Category: Paramore

Katy Perry, Paramore, Nicki Minaj tapped for 'VH1 Divas' special

Perry With its long-running “Divas” concert franchise, VH1 has over the years managed to snag an impressive array of female powerhouse vocalists, including veterans such as Aretha Franklin, Whitney Houston, Mariah Carey and younger divas Beyoncé, Kelly Clarkson and Miley Cyrus.

Dubbed “VH1 Divas: Salute the Troops,” this year's special will feature performances from Katy Perry, Nicki Minaj, Sugarland and Keri Hilson –- all of whom are scheduled to tape the event in front of military personnel at the Marine Corps Air Station Miramar near San Diego.

Paramore will visit Marines, soldiers, airmen, sailors, members of the Coast Guards and reservists stationed at an undisclosed military base in the Middle East. The band’s performance will be broadcast via satellite.

“VH1 Divas: Salute the Troops” will be broadcasat Dec. 5 and will also be shown internationally on the American Forces Network.

-- Gerrick D. Kennedy

Photo: Katy Perry performs at the 51st Annual Grammy Awards at Staples Center in Los Angeles in 2009. Credit: Mark Boster / Los Angeles Times

Atlanta rapper B.o.B.'s 'Adventure' at No. 1

B.o.B. Adventures of Bobby Ray

In the track “Airplanes” from his just-released CD, “B.o.B. Presents: The Adventures of Bobby Ray,” Atlanta rapper Bobby Ray Simmons, aka B.o.B., imagines that “I just dropped my new album, on my first week I did 500,000.”  Well, the 21-year-old hip-hop newcomer didn’t come close to that number, but he did nevertheless make it to the top of the national sales chart his first week out.

Simmons’ album sold 84,000 copies, helped along by the presence of a number of high-profile guests including no less than Eminem, who joins in on a bonus track version of “Airplanes” along with Paramore singer Hayley Williams. Among his other partners are fellow rapper T.I., Lupe Fiasco, Rivers Cuomo, Janelle Monae, Bruno Mars and Ricco Barrino.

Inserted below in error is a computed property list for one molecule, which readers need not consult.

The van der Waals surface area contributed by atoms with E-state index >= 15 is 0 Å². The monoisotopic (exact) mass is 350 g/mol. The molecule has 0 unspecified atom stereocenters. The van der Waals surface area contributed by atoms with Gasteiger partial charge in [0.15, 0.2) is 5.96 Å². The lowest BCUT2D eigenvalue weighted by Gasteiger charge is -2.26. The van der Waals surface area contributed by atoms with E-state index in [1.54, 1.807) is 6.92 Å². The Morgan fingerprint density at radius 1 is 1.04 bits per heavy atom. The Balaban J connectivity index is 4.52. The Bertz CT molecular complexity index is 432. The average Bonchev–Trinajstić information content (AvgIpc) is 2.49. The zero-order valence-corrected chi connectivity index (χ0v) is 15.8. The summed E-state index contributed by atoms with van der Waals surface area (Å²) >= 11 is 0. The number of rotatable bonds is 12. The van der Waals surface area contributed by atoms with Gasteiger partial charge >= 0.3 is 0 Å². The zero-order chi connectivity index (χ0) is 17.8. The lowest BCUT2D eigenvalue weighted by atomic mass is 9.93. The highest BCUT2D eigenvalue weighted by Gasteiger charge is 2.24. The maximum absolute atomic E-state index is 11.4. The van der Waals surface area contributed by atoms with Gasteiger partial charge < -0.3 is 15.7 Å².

It was considerably more impressive than the lackluster first-week response to the latest outing for Courtney Love’s band Hole, which came in at No. 15 with sales of just 22,000 for “Nobody’s Daughter,” according to Billboard/Nielsen SoundScan. That mirrors the critical response to the new collection, which garners a 59 out of a possible 100 on’s aggregate of reviews from major publications and music websites.

Rolling Stone said “’Nobody’s Daughter’ isn’t a true success — but it’s a noble effort,” while, writing for The Los Angeles Times, Margaret Wappler said: “The biggest problem with ‘Nobody’s Daughter’ is the mostly standard hard rock licks provided by her too-merry band of youngsters. These boys don’t sound like they’ve lived through anything, much less Love’s torrid brand of ‘this.’”

Among other new Top 10 entries are Bullet for My Valentine’s “Fever,” opening at No., 3 with sales of 71,000 copies; Melissa Etheridge’s “Fearless Love,” at No. 7 with sales of 46,000; and Miranda Cosgrove’s “Sparks Fly,” landing right behind Etheridge at No. 8 after selling 36,000 copies.

Country trio Lady Antebellum’s “Need You Now” continues strongly at No. 2, and should crack the 2-million total sales mark this week if the album keeps on the pace it’s been on lately. Last week’s top-selling album, The "Glee" cast’s “Power of Madonna,” tumbled to No. 10 with sales of 29,000 copies, a second-week sales drop of 70%.

--Randy Lewis

Live review: Paramore at the Hollywood Palladium

The young pop-punk band looks at the world through brand new eyes in a moody and yes, edgy, makeup show.